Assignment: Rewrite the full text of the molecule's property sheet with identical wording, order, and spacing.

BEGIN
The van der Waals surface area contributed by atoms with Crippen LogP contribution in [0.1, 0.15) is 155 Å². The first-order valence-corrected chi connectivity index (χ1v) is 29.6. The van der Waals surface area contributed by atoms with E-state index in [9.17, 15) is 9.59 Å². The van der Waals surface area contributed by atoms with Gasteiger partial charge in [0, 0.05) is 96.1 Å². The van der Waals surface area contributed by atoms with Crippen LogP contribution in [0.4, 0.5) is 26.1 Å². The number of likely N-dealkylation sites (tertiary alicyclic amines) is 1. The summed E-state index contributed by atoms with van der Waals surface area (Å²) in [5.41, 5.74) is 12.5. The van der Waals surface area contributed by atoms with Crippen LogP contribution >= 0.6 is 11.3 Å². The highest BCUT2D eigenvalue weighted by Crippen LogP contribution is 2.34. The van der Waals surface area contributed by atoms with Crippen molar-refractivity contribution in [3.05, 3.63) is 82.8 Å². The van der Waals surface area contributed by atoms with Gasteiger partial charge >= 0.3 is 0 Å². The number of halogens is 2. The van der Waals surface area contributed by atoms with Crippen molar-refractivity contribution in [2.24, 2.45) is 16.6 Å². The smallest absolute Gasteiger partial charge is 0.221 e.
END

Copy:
The van der Waals surface area contributed by atoms with Crippen LogP contribution in [0.1, 0.15) is 155 Å². The first-order valence-corrected chi connectivity index (χ1v) is 29.6. The van der Waals surface area contributed by atoms with E-state index in [9.17, 15) is 9.59 Å². The van der Waals surface area contributed by atoms with Gasteiger partial charge in [0, 0.05) is 96.1 Å². The van der Waals surface area contributed by atoms with Crippen LogP contribution in [0.4, 0.5) is 26.1 Å². The number of likely N-dealkylation sites (tertiary alicyclic amines) is 1. The summed E-state index contributed by atoms with van der Waals surface area (Å²) in [5.41, 5.74) is 12.5. The van der Waals surface area contributed by atoms with Crippen LogP contribution >= 0.6 is 11.3 Å². The highest BCUT2D eigenvalue weighted by Crippen LogP contribution is 2.34. The van der Waals surface area contributed by atoms with Crippen molar-refractivity contribution in [3.05, 3.63) is 82.8 Å². The van der Waals surface area contributed by atoms with Gasteiger partial charge >= 0.3 is 0 Å². The number of halogens is 2. The van der Waals surface area contributed by atoms with Crippen molar-refractivity contribution in [2.24, 2.45) is 16.6 Å². The smallest absolute Gasteiger partial charge is 0.221 e.